Indeed, the vessel in question was a competition machine, designed for long-distance speed: 36.80 meters long, 18 meters wide, tall streamlined hulls for cutting through waves, and a 45-meter wing mast for 1100m2 in downwind sails.
“Orange II offers a synthesis of everything we’ve learned about big racing boats in the last ten years,” summed up Gilles Ollier, one of the catamaran’s designers(1)(1)Orange II was designed by Gilles Ollier and constructed by the yacht builder Multiplast in Vannes.. “The acquired knowledge could allow us to construct the hull of a 60-meter boat, twice as long as this one, but equipment would have to match up and the crew remain the master of the machine.” The Orange II mainsail weighed 600 kilos, and the stress on the mainsail’s mainsheet was 22 tons. Bruno Peyron knew that his boat was very big, very heavy and heavily sailed. “We always need to stay utterly clear-sighted about the potential for power in our hands,” he said.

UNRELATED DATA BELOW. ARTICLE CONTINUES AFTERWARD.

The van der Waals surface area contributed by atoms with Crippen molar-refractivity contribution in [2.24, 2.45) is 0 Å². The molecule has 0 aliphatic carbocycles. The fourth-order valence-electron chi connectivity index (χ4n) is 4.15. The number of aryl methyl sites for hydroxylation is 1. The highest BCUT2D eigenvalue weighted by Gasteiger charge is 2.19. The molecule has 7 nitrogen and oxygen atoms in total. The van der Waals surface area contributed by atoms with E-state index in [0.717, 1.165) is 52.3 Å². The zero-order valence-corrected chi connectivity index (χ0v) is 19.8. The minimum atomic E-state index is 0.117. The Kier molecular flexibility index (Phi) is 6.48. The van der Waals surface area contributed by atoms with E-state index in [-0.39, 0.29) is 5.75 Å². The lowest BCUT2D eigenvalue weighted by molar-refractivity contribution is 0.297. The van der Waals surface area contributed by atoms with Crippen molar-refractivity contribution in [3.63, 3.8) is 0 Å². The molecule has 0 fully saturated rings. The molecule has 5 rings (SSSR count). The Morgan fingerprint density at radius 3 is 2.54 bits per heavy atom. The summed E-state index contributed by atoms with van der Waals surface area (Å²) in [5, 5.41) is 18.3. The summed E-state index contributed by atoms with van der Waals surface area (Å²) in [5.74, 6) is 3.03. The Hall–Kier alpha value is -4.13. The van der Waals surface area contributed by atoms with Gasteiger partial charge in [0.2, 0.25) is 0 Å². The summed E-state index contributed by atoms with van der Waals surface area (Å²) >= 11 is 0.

For his high-speed world tour, Peyron relied on 13 hardened crewmembers(2)(2)The Orange II crew-members: Bruno Peyron (skipper), Roger Nilson (navigator, doctor), Lionel Lemonchois (shift manager-helmsman), Philippe Péché (shift manager-helmsman), Yann Elies (shift manager-helmsman), Ronan Le Goff (N°1, in charge of deck equipment and rigging), Sébastien Audigane (helmsman, in charge of security), Jacques Caraes (trimmer, in charge of videos), Florent Chastel (N°1, in charge of running rigging), Yves Le Blévec (trimmer, in charge of general organization), Jean-Baptiste Epron (trimmer, in charge of supplies and logistics), Nicolas de Castro (N°1, in charge of composite components), Ludovic Aglaor (helmsman), et Bernard Stamm (helmsman, in charge of mechanics). – racers and Cape Horn sailors, some of whom were already familiar with the trophy course and the boat. While going under the 60-day mark remained hypothetical, the crew knew that it only had enough provisions for 58 days. “Psychologically, it’s good to tell ourselves that we have nothing to eat beyond 58 days,” commented the skipper.